Sunday, 24 February 2013

Eight Ways to Run a Game Online


Technology has done many interesting things to the tabletop RPG market. There are many applications, programs, platforms, and tricks to enhance your games with technology. Unfortunately, I think the internet and technology have taken more away from the game than they have given if not used properly. At its core, a tabletop RPG functions best on the tabletop, in person, with your best friends role-playing their hearts out. Yes, I know many people enjoy online games (and I do too), but the fastest, most efficient, most entertaining, and overall best games I have ever partaken in were always live and in person.

 
I plan to use this article to illustrate some of the many interesting things you can do to game online, but my favorite way to game has always been in person with friends.


1. Play-by-Post: Probably the most prolific platform out there are the play-by-post games. At first glance they appear to be an excellent means of gaming with like-minded people from around the world. Unfortunately, most gamers quickly find that play-by-post games take both a lot of time and a lot of work. Play-by-post games simply don’t have the turn-around time that an in-person game has. A single battle can take a week. I’ve run games that took several years to get to the second level of experience and make it through a couple of adventures. Many sites also have stringent rules on who can join, game set up, dice rolling, and other nit-picky things which can lose you even more time. I always try to run my play-by-post games fast and loose to compensate for their already slow nature. I find eliminating (or doing yourself) of the dice rolling can also speed up the game marginally. It has been my experience that most play-by-post games die off and/or lose players on a regular basis. The advantages are interesting as well: you can potentially get many players all of whom are incredibly creative and different than your normal group, all action in the game is essentially ‘logged’ in text for later reference and reading which is really nice, and it’s a nice bit of writing to look forward to at the end of the day. While Wizards of the Coast has a nice board, I also really like DND Online Games which has a fantastic community.


2. Play-by-Email: This isn’t my favorite way to game online, but some people enjoy it. In principal it sounds like a neat way to run a game (you check your e-mail anyway). However, I find it’s even harder to communicate and reference existing material by e-mail. On a forum board it’s all there in one thread whereas in e-mail it’s a bit harder to find. Also, it doesn’t get the exposure to potential new players and readers that a forum game would get. Other than that, play-by-e-mail games are very similar to play by post games.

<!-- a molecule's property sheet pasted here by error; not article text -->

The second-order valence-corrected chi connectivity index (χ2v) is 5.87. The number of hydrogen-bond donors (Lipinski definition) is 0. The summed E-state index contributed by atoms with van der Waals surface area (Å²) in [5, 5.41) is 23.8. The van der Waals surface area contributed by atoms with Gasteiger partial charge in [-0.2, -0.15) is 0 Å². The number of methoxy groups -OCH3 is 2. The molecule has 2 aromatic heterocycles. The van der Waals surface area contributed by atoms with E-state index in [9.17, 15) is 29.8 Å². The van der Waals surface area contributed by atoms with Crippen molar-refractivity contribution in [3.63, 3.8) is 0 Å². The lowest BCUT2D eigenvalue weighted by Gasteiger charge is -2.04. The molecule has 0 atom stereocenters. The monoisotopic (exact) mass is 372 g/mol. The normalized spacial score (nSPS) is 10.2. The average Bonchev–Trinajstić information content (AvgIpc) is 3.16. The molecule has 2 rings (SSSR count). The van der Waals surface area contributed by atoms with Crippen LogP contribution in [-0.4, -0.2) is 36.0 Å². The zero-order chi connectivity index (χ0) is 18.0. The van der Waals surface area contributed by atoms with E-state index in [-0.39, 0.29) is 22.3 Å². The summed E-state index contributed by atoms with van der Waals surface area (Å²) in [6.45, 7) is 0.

3. Instant Message: The obvious remedy to a slower play-by-post game is an instant message game. However, the instant chat comes with several drawbacks which may not be at first obvious: 1. it’s hard to coordinate people over time zones, 2. Text still takes longer than speech, 3. Records of past events are sometimes not recordable, 4. if anyone else is in the chat there could be interruptions.


4. Dedicated Servers: There are several servers dedicated to just role-playing games. Some of them come with hosts of very cool features like: virtual tabletop, miniatures, dice rollers built in the system, private messaging, and logs of past instant chat events. It is possible to run a whole adventure in an evening with one of these sites provided everyone is well-prepared and the adventure is relatively short such as 4 scenes. It’s still slow compared to an in-person game but lightning speed compared to some play-by-post games. Oddly, play-by-post games still feel more ‘real’ to me. One of the best I’ve seen is FableTop. However, the lack of consistent players to join in a game combined with the non-customizable dice rolling give it a few things to be desired.


5. Social Media: It’s technically possible to use social media such as Facebook, Twitter, web pages, or other means to run an RPG. I know a fellow who runs a mass-scale RPG on Twitter and I used to run a game on Yahoo Groups. Overall, I didn’t find the experience to be on par with play-by-post or a virtual tabletop, but it’s something to consider. The advantage is everyone is on those sites anyway, the disadvantage is the massive potential for distraction with other things.